WITH AN impressive huff and a puff, House Democrats last week cleared the latest Reagan smokescreen: a proposed Constitutional amendment mandating a balanced budget. Administration foes claimed a victory, but their actions may well prove costly as the final month of election campaigning gets underway.
Undeniably, the Democrats' surprisingly easy defeat of the amendment continued the President's losing streak on Capitol Hill. Congress has recently reasserted its responsibility to evaluate carefully the schemes shuttled over from the White House and resist the temptations of Reagan's previously successful cuff links-and-small talk lobbying efforts.
The amendment itself, endorsed earlier by the Republican controlled Senate, would have straight-jacketed future Congresses by forcing them to ignore national economic problems while scrambling to hack out spending reductions. Last week's vote not only gives power back to future legislators, but also exposes Reagan's willingness to alter the Constitution merely to serve his own hypocritical political ends.
The President has himself done more to mock the idea of fiscal rationality than House Speaker Tip O'Neill and the rest of the Democratic establishment could have even if the worst presidential charges of liberal profligacy were true. Reagan has dissolved national revenues with his misguided tax cuts while increasing military spending to a projected 7 1 percent of the Gross National Product--up from 5.6 percent. He berated his opponents for "stonewalling" and "budget-busting," while his own administration racked up the largest deficit of all time. Simultaneously, Reagan has taken credit for the dip in inflation rates without acknowledging that unemployment has risen by two percentage points as a result. White House-backed tight money policies may slow price increases, but they also create recessions and layoffs. Reagan has apparently decided to ignore the nearly one out of 10 Americans now unable to find work.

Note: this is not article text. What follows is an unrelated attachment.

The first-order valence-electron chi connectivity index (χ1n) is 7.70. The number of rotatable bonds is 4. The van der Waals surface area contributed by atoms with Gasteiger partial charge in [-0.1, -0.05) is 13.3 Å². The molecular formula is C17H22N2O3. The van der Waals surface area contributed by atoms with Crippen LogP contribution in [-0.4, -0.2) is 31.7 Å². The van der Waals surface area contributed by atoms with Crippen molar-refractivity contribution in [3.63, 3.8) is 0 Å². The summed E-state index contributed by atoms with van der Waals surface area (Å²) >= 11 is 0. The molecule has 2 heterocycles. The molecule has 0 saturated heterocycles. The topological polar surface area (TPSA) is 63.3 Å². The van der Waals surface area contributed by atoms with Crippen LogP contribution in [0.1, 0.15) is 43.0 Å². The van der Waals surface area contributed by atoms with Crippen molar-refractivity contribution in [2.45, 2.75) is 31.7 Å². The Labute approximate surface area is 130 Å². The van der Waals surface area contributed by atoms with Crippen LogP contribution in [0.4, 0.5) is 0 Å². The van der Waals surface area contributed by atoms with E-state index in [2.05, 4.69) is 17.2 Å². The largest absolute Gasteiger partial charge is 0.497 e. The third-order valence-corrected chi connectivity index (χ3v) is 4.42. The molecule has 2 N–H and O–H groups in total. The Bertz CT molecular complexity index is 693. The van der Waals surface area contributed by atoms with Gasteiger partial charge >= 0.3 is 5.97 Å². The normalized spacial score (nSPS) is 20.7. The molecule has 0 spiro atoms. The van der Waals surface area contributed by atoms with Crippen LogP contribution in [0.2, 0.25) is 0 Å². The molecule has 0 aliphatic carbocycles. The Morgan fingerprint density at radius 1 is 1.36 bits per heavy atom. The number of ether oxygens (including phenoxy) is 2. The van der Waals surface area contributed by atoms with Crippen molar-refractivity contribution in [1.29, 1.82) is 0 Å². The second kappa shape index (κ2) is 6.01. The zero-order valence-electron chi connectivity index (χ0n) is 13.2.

The President has not, however, decided to change course after last week's setback. Blustering about his "deep, burning anger," he vowed to use his influence to crush those who opposed his empty amendment. Many Democratic congressional candidates, as well as the 20 Republicans who stood up for reason under intense peer pressure, will have difficulty explaining to impatient constituents why they opposed a measure encouraging a balanced national ledger.
But it is the current administration that should be on the defensive. Its overall supply-side economic policy has proved a colossal failure. Spartan monetary policy has kept interest rates high, while investors have not reacted to the tax-giveaway prod as they were supposed to. Instead, the wealthy are worried about deficits--Reagan deficits. Along with new unemployment statistics expected to show no improvement in the availability of jobs, these realities ought to give Democrats plenty to talk about on the stump this month.